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Locale-specific sorting

From: Michael Piotrowski
Subject: Locale-specific sorting
Date: Sat, 14 Mar 1998 00:35:38 +0100 (MET)

Hi everybody,

Locale-specific sorting, as introduced in Lout 3.11, is certainly a Good Thing, 
especially compared with the ignorance of most other systems with respect to 
locale handling.

However, after being short of finally giving up on Lout because my references 
never got resolved, I think some more work has to be done in this area (I'm 
willing to help here, at least with some "clever" comments :-)

The problem I experienced was that lout.li got not sorted the way that Lout 
expected it to be sorted, because my locale defines all non-alphanumeric 
characters to be sorted after the alphanumeric characters.

If LANG=C, I get the following result:

1&284.test.1    0       00001   0       1       test
17&681.test.1   0       00019   2121    171     test
Whereas if LANG=de_DE.iso88591, I get the following result:

17&681.test.1   0       00019   2121    171     test
1&284.test.1    0       00001   0       1       test

Lout obviously expects the first result, and consequently failed to resolve the 

Solutions I could think of would be to always sort ``system files'' like 
in the C locale, so that the ordering is predictable, or to replace the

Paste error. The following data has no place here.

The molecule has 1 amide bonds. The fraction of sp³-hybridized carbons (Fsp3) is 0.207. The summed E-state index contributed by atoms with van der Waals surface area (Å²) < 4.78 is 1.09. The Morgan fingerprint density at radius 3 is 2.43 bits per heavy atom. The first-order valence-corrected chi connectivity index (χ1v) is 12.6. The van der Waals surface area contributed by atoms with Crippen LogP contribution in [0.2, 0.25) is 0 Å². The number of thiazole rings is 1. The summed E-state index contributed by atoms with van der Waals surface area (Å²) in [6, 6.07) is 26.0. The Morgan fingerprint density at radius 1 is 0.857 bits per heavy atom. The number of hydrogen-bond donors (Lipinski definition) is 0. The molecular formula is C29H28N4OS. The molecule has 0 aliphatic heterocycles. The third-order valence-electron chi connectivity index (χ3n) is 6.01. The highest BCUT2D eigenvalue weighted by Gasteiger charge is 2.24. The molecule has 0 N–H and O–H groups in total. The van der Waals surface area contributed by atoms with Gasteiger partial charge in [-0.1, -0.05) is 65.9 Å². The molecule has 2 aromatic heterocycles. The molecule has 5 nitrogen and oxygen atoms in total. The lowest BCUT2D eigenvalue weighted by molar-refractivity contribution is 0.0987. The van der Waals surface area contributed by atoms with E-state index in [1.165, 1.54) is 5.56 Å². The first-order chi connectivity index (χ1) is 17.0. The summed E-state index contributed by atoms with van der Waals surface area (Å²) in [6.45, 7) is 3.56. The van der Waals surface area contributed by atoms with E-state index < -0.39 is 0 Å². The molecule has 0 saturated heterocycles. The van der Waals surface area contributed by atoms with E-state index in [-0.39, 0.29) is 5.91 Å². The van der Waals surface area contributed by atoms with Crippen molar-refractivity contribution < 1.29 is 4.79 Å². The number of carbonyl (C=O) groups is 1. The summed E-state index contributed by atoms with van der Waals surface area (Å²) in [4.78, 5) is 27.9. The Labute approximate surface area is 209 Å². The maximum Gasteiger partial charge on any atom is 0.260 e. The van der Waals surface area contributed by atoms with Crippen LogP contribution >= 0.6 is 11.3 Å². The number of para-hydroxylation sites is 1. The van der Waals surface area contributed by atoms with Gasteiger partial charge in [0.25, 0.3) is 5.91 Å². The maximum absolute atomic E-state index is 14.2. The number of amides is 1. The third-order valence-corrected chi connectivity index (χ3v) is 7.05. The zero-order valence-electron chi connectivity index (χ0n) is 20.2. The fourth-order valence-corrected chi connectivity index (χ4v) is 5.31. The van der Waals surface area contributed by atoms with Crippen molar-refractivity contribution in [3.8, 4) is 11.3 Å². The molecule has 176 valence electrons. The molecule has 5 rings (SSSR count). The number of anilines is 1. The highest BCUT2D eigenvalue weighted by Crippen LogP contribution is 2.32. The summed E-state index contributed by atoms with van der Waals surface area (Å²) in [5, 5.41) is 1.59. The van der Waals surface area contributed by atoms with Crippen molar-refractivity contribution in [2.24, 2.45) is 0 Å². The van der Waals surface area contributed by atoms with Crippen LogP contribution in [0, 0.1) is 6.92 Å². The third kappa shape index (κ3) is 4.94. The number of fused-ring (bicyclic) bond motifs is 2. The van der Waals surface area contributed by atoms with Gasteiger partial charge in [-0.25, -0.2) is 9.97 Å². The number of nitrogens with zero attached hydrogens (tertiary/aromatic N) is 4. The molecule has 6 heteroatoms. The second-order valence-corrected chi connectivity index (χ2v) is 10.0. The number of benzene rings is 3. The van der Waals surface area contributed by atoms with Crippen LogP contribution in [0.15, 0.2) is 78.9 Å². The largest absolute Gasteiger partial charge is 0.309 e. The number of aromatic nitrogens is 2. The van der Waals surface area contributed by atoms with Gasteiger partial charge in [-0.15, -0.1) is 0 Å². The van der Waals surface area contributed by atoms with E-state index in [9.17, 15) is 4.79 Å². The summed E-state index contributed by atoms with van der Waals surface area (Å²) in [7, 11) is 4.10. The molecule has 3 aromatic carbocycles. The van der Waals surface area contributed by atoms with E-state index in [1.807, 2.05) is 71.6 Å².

text-based index with some kind of DBM file (which I'd prefer, but which is 
probably against Lout's design philosophy).

I'm posting this here to get some feedback and discussion, something which I 
consider very important for complex things like internationalization issues, 
before one implements another flawed solution.



P.S.:  Besides criticizing, I should probably mention that I consider Lout a 
really great system.  After years of LaTeX hacking (i.e., not only writing of 
documents, but also of packages and classes), I'm really fed up and beginning 
dispair.  Lout rescued me!

Michael Piotrowski                         <address@hidden>
Department of Computational Linguistics --- University of Erlangen, Germany
You know, basically, I'm no good at either linguistics or computer science.
                                                               --Larry Wall

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